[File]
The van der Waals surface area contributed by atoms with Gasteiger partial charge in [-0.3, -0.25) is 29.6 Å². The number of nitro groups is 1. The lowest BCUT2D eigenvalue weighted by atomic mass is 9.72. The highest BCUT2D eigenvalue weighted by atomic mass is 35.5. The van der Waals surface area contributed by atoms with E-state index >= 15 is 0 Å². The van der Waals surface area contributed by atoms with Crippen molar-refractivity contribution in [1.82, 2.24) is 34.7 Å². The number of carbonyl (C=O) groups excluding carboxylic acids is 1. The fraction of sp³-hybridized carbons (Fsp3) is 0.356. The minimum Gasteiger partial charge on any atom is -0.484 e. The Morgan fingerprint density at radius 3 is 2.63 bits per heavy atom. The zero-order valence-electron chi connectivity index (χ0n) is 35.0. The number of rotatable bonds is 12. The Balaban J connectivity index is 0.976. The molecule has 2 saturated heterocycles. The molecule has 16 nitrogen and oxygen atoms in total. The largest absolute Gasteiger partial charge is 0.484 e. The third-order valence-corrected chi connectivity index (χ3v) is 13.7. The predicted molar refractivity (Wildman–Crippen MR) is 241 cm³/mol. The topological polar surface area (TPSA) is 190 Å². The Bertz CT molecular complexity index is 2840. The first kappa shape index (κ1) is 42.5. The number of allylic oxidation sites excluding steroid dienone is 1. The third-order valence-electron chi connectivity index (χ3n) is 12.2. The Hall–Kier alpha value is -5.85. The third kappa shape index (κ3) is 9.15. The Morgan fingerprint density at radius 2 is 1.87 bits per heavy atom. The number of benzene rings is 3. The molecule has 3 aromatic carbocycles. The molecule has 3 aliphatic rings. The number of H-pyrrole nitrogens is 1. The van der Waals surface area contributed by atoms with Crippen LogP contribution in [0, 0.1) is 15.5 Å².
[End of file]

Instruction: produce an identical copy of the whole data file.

The van der Waals surface area contributed by atoms with Gasteiger partial charge in [-0.3, -0.25) is 29.6 Å². The number of nitro groups is 1. The lowest BCUT2D eigenvalue weighted by atomic mass is 9.72. The highest BCUT2D eigenvalue weighted by atomic mass is 35.5. The van der Waals surface area contributed by atoms with E-state index >= 15 is 0 Å². The van der Waals surface area contributed by atoms with Crippen molar-refractivity contribution in [1.82, 2.24) is 34.7 Å². The number of carbonyl (C=O) groups excluding carboxylic acids is 1. The fraction of sp³-hybridized carbons (Fsp3) is 0.356. The minimum Gasteiger partial charge on any atom is -0.484 e. The Morgan fingerprint density at radius 3 is 2.63 bits per heavy atom. The zero-order valence-electron chi connectivity index (χ0n) is 35.0. The number of rotatable bonds is 12. The Balaban J connectivity index is 0.976. The molecule has 2 saturated heterocycles. The molecule has 16 nitrogen and oxygen atoms in total. The largest absolute Gasteiger partial charge is 0.484 e. The third-order valence-corrected chi connectivity index (χ3v) is 13.7. The predicted molar refractivity (Wildman–Crippen MR) is 241 cm³/mol. The topological polar surface area (TPSA) is 190 Å². The Bertz CT molecular complexity index is 2840. The first kappa shape index (κ1) is 42.5. The number of allylic oxidation sites excluding steroid dienone is 1. The third-order valence-electron chi connectivity index (χ3n) is 12.2. The Hall–Kier alpha value is -5.85. The third kappa shape index (κ3) is 9.15. The Morgan fingerprint density at radius 2 is 1.87 bits per heavy atom. The number of benzene rings is 3. The molecule has 3 aromatic carbocycles. The molecule has 3 aliphatic rings. The number of H-pyrrole nitrogens is 1. The van der Waals surface area contributed by atoms with Crippen LogP contribution in [0, 0.1) is 15.5 Å².